The impact of Covid-19
Government use of mobile communications has also notably helped adjust to the impact of the ongoing pandemic. Like many enterprises looking to reassure and retain customers during the outbreak, governments turned to SMS messaging as a quick, convenient, and ubiquitous channel with which to inform their citizens about the dangers posed by Covid-19, as well as the measures they were recommending to stay safe.
Like many enterprises looking to reassure and retain customers during the outbreak, governments turned to SMS messaging as a quick, convenient, and ubiquitous channel with which to inform their citizens about the dangers posed by Covid-19, as well as the measures they were recommending to stay safe.“
As Dario Betti, CEO of the Mobile Ecosystem Forum, observed at the time: “The business messaging channel is a reliable tool in case of emergencies, and it should be fully utilised in these situations with new use cases made available to governments and agencies fighting the war on Covid-19.”
Many governments also began launching apps to help track the virus’s spread, apps that needed identity management and authentication. In Singapore and many other countries, the government created an app to identify Covid cases and those with whom infected persons may have come into contact with, as well as tools to help citizens check in to hotspots and locate public health services.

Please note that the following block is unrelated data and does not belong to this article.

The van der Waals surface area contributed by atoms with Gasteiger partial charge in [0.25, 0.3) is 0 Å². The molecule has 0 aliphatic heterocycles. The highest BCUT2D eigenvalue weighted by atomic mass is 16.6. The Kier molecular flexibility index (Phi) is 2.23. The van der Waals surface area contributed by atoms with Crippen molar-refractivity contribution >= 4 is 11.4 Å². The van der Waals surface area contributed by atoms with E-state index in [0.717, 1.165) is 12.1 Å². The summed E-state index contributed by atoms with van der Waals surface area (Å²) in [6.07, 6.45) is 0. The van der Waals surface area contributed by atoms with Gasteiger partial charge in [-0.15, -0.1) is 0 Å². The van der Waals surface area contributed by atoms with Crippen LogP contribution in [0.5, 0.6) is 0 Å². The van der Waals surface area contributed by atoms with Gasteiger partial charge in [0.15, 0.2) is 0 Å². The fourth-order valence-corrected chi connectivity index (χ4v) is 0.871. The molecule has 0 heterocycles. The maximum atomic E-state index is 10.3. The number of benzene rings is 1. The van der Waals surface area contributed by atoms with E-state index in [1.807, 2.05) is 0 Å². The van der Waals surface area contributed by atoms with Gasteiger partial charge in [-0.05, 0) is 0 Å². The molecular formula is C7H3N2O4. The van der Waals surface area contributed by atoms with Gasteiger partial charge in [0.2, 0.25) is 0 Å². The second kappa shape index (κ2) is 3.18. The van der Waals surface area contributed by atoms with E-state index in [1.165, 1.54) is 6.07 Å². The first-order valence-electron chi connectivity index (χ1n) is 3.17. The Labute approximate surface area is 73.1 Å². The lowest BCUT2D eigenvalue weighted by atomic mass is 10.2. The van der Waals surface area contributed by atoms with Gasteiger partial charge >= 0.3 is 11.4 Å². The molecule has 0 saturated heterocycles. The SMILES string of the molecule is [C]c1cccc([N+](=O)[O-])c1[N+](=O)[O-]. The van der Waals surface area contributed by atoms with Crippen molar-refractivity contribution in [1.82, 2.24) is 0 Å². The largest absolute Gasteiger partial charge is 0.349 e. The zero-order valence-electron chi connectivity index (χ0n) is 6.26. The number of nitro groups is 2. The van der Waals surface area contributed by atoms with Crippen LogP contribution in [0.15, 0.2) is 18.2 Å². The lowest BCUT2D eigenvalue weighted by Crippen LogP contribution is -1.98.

Of course, the increase in messaging regarding Covid, and the public’s natural concern, created a situation ripe for fraud. Scammers tried to use SMS for many things, from selling dubious cures to impersonating government agencies as a means to steal people’s money and identities. This only highlighted the need to crack down on spam and fraudulent messaging to protect subscribers from those seeking to exploit exceptional circumstances.
Even setting Covid aside, however, governments and their agencies are increasingly investing time and resources into making sure that digital identity services, such as Singapore’s SingPass or Italy’s SPID, are available on mobile. This includes building mobile apps and ensuring that authentication processes are as convenient as possible.
Given the data’s sensitivity, these systems must be as robust as possible. 2FA authentication is a good first step, but it can be made stronger. Meanwhile, those designing digital and mobile identity tools will have many practical questions to sort out – not least so they can work out how these tools will interact with multiple organisations and determine what personal data is visible to which services.
The key players